When the output is lightly loaded, the RX circuit sends control error packets back to the TX controller to increase the VRECT input voltage applied to the LDO stage up to approximately +7V. The regulated output is set to +5V. Since the load current is light, the 2V input-output differential across the LDO does not represent significant power loss.
The reason for setting the VRECT level higher at light loads is to anticipate the effect of a low-to-high current transient. When this transient occurs, the VRECT voltage initially sags until the RX controller can respond. The error packets sent by the RX controller request the TX controller to raise the output voltage. Leaving the VRECT level high at light loads provides enough headroom to prevent the +5V regulated output from collapsing until the digital communication (feedback) can be sent.
At higher load currents, the VRECT voltage is kept as low as possible to minimize power loss across the LDO (and maximize total system efficiency). For example, at the maximum load current of 1.0A, the VRECT signal is set to approximately 5.20V. For example, the dropout performance of the LDO regulator stage within the bq51013 (wireless receiver IC) allows it to maintain a regulated 5.0V at 1.0A load current.
Figures 5 and 6 illustrate the adjustment in the VRECT setpoint based on load current described earlier. Note that the COMM signal bursts shown correspond to complete packets rather than individual bits due to the time scales of the plot. When the VREC deviates significantly from the desired setpoint by a large error, the COMM packets are sent at a faster interval. As the VRECT approaches the desired setpoint, the COMM packet transmission interval is decreased.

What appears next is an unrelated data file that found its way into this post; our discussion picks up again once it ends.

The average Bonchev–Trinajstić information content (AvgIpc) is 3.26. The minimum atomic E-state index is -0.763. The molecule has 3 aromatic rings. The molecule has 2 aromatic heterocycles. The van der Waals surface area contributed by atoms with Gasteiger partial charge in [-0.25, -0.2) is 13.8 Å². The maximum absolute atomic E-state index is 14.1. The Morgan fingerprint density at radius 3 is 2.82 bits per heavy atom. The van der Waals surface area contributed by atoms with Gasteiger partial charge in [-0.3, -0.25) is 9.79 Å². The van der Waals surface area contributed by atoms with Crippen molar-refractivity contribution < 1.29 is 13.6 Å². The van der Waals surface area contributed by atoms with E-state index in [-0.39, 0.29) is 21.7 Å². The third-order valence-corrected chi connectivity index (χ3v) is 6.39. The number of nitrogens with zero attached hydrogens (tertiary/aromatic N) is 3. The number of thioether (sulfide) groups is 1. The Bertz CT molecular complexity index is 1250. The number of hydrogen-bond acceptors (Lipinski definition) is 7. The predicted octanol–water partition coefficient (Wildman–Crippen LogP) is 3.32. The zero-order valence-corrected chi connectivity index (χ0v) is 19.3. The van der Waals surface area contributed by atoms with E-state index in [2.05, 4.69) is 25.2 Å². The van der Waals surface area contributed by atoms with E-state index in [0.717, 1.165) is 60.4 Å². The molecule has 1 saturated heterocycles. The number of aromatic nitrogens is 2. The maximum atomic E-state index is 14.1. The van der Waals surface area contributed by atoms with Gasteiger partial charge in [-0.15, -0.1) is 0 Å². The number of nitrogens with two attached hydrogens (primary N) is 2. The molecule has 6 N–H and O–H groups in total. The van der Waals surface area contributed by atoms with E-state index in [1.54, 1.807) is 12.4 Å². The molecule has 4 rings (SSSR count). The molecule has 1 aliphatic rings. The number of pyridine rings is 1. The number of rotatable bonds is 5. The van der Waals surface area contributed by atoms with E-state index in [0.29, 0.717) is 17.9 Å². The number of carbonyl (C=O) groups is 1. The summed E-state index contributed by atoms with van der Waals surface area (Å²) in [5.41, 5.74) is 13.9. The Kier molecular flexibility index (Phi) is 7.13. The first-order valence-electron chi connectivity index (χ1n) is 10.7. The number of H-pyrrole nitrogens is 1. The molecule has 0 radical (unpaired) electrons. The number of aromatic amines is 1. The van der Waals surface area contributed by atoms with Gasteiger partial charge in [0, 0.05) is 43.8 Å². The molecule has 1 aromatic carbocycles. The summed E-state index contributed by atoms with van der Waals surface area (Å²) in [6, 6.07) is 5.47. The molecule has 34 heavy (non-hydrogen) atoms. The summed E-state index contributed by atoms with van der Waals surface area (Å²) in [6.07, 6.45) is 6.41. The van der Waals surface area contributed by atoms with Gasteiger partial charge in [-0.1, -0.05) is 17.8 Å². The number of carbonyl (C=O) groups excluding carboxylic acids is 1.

Figure 7. RX output voltage response to maximum load transient.
Figure 7 shows the system output voltage response to a large load transient (corresponding to the maximum load transient case of 0A à 1A). The maximum load transient results in less than 100 mV droop at the output, such as an approximate two percent deviation from the regulated output voltage.
Measurement of RX and TX signals
Qi-standard wireless power devices allow a system designer to implement a Qi-compliant power system using an integrated solution, such as the bqTESLA™, and requires no programming implement the communications protocol. Evaluation modules (EVMs) are available for both TX controller and RX controller sections.
Figures 8 and 9 are partial schematics from the bqTESLATM evaluation modules which highlight the measurement points used to collect the data in Figures 3, 5, 6, and 7. In the case of the discrete receiver circuit (>SLVU420), the COMM DRV signal can be directly measured since the load modulation FETs are external to the RX controller IC. When using the integrated RX circuit (SLVU477) the load modulation FETs are integrated within the RX controller and their gate drive signals cannot be accessed. However, the communication pulses from the RX controller still can be detected by measuring the differential voltage across the load capacitor C13 as shown. The complete schematics of the bqTESLATM EVM kits are provided in Reference 4 and 5.